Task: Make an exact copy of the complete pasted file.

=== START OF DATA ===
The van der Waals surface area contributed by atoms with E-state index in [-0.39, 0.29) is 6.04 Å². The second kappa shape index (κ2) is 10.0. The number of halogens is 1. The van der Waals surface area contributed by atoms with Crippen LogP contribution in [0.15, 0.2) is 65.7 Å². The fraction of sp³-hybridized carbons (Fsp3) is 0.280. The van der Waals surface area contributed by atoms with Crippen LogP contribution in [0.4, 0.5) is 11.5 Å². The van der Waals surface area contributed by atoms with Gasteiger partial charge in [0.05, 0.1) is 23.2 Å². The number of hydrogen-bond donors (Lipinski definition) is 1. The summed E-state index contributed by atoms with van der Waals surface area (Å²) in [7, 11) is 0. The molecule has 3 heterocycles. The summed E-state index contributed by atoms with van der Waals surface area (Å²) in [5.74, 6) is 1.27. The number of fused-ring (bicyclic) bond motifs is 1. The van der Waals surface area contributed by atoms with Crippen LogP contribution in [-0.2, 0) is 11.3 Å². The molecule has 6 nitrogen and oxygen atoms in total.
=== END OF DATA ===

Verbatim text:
The van der Waals surface area contributed by atoms with E-state index in [-0.39, 0.29) is 6.04 Å². The second kappa shape index (κ2) is 10.0. The number of halogens is 1. The van der Waals surface area contributed by atoms with Crippen LogP contribution in [0.15, 0.2) is 65.7 Å². The fraction of sp³-hybridized carbons (Fsp3) is 0.280. The van der Waals surface area contributed by atoms with Crippen LogP contribution in [0.4, 0.5) is 11.5 Å². The van der Waals surface area contributed by atoms with Gasteiger partial charge in [0.05, 0.1) is 23.2 Å². The number of hydrogen-bond donors (Lipinski definition) is 1. The summed E-state index contributed by atoms with van der Waals surface area (Å²) in [7, 11) is 0. The molecule has 3 heterocycles. The summed E-state index contributed by atoms with van der Waals surface area (Å²) in [5.74, 6) is 1.27. The number of fused-ring (bicyclic) bond motifs is 1. The van der Waals surface area contributed by atoms with Crippen LogP contribution in [-0.2, 0) is 11.3 Å². The molecule has 6 nitrogen and oxygen atoms in total.